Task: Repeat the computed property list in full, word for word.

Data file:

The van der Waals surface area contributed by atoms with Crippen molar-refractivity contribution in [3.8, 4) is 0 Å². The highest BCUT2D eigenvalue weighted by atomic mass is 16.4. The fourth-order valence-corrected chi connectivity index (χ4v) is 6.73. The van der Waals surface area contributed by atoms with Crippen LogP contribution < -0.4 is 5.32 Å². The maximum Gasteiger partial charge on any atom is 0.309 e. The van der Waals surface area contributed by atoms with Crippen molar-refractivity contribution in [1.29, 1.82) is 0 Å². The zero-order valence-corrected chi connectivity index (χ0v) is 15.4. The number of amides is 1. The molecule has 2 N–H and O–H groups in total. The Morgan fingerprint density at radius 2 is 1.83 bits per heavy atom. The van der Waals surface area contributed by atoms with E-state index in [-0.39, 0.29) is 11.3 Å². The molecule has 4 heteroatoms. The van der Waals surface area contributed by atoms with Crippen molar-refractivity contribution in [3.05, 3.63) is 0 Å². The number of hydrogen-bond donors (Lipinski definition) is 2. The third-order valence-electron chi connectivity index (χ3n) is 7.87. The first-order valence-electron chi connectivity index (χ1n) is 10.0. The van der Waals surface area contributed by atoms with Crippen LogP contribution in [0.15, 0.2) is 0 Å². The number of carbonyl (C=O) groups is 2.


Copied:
The van der Waals surface area contributed by atoms with Crippen molar-refractivity contribution in [3.8, 4) is 0 Å². The highest BCUT2D eigenvalue weighted by atomic mass is 16.4. The fourth-order valence-corrected chi connectivity index (χ4v) is 6.73. The van der Waals surface area contributed by atoms with Crippen LogP contribution < -0.4 is 5.32 Å². The maximum Gasteiger partial charge on any atom is 0.309 e. The van der Waals surface area contributed by atoms with Crippen molar-refractivity contribution in [1.29, 1.82) is 0 Å². The zero-order valence-corrected chi connectivity index (χ0v) is 15.4. The number of amides is 1. The molecule has 2 N–H and O–H groups in total. The Morgan fingerprint density at radius 2 is 1.83 bits per heavy atom. The van der Waals surface area contributed by atoms with E-state index in [-0.39, 0.29) is 11.3 Å². The molecule has 4 heteroatoms. The van der Waals surface area contributed by atoms with Crippen molar-refractivity contribution in [3.05, 3.63) is 0 Å². The number of hydrogen-bond donors (Lipinski definition) is 2. The third-order valence-electron chi connectivity index (χ3n) is 7.87. The first-order valence-electron chi connectivity index (χ1n) is 10.0. The van der Waals surface area contributed by atoms with Crippen LogP contribution in [0.15, 0.2) is 0 Å². The number of carbonyl (C=O) groups is 2.